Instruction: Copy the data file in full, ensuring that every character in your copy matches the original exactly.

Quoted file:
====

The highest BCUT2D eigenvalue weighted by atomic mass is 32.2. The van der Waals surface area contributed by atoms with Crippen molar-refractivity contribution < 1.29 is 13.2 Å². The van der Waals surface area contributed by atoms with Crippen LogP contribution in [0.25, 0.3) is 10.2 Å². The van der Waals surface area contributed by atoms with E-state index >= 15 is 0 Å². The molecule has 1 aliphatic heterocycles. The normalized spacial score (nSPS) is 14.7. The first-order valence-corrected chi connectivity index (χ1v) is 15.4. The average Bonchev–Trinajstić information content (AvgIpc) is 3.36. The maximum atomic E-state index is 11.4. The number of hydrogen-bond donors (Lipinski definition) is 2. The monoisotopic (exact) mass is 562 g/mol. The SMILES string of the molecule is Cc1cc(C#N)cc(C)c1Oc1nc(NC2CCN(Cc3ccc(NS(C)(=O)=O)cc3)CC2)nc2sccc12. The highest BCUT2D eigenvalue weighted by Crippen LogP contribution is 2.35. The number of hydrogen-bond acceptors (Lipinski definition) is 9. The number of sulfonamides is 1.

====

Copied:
The highest BCUT2D eigenvalue weighted by atomic mass is 32.2. The van der Waals surface area contributed by atoms with Crippen molar-refractivity contribution < 1.29 is 13.2 Å². The van der Waals surface area contributed by atoms with Crippen LogP contribution in [0.25, 0.3) is 10.2 Å². The van der Waals surface area contributed by atoms with E-state index >= 15 is 0 Å². The molecule has 1 aliphatic heterocycles. The normalized spacial score (nSPS) is 14.7. The first-order valence-corrected chi connectivity index (χ1v) is 15.4. The average Bonchev–Trinajstić information content (AvgIpc) is 3.36. The maximum atomic E-state index is 11.4. The number of hydrogen-bond donors (Lipinski definition) is 2. The monoisotopic (exact) mass is 562 g/mol. The SMILES string of the molecule is Cc1cc(C#N)cc(C)c1Oc1nc(NC2CCN(Cc3ccc(NS(C)(=O)=O)cc3)CC2)nc2sccc12. The highest BCUT2D eigenvalue weighted by Crippen LogP contribution is 2.35. The number of hydrogen-bond acceptors (Lipinski definition) is 9. The number of sulfonamides is 1.